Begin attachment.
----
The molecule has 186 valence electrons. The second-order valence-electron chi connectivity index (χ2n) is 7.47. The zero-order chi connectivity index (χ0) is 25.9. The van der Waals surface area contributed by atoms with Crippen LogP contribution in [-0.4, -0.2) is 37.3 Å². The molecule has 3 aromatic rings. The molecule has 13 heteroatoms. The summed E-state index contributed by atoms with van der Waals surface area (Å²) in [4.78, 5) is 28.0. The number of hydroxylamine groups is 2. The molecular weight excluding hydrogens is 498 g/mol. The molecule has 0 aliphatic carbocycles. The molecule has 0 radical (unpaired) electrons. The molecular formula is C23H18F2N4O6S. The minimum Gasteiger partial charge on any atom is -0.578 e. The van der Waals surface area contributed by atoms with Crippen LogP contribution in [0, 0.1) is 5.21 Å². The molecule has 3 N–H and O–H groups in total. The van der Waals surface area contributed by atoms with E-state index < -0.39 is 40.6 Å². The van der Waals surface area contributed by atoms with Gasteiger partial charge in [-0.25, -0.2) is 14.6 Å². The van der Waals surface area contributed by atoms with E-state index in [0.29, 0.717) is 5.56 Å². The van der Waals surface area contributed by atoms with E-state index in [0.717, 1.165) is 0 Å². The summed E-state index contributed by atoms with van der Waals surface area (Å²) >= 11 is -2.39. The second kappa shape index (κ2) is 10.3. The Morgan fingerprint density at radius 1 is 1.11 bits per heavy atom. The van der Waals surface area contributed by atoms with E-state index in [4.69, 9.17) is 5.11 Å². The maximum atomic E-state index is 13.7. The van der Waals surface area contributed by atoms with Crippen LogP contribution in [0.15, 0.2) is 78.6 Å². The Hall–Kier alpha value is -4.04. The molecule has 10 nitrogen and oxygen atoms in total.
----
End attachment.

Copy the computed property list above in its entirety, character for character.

The molecule has 186 valence electrons. The second-order valence-electron chi connectivity index (χ2n) is 7.47. The zero-order chi connectivity index (χ0) is 25.9. The van der Waals surface area contributed by atoms with Crippen LogP contribution in [-0.4, -0.2) is 37.3 Å². The molecule has 3 aromatic rings. The molecule has 13 heteroatoms. The summed E-state index contributed by atoms with van der Waals surface area (Å²) in [4.78, 5) is 28.0. The number of hydroxylamine groups is 2. The molecular weight excluding hydrogens is 498 g/mol. The molecule has 0 aliphatic carbocycles. The molecule has 0 radical (unpaired) electrons. The molecular formula is C23H18F2N4O6S. The minimum Gasteiger partial charge on any atom is -0.578 e. The van der Waals surface area contributed by atoms with Crippen LogP contribution in [0, 0.1) is 5.21 Å². The molecule has 3 N–H and O–H groups in total. The van der Waals surface area contributed by atoms with E-state index < -0.39 is 40.6 Å². The van der Waals surface area contributed by atoms with Gasteiger partial charge in [-0.25, -0.2) is 14.6 Å². The van der Waals surface area contributed by atoms with E-state index in [0.29, 0.717) is 5.56 Å². The van der Waals surface area contributed by atoms with E-state index in [0.717, 1.165) is 0 Å². The summed E-state index contributed by atoms with van der Waals surface area (Å²) >= 11 is -2.39. The second kappa shape index (κ2) is 10.3. The Morgan fingerprint density at radius 1 is 1.11 bits per heavy atom. The van der Waals surface area contributed by atoms with E-state index in [4.69, 9.17) is 5.11 Å². The maximum atomic E-state index is 13.7. The van der Waals surface area contributed by atoms with Crippen LogP contribution in [0.15, 0.2) is 78.6 Å². The Hall–Kier alpha value is -4.04. The molecule has 10 nitrogen and oxygen atoms in total.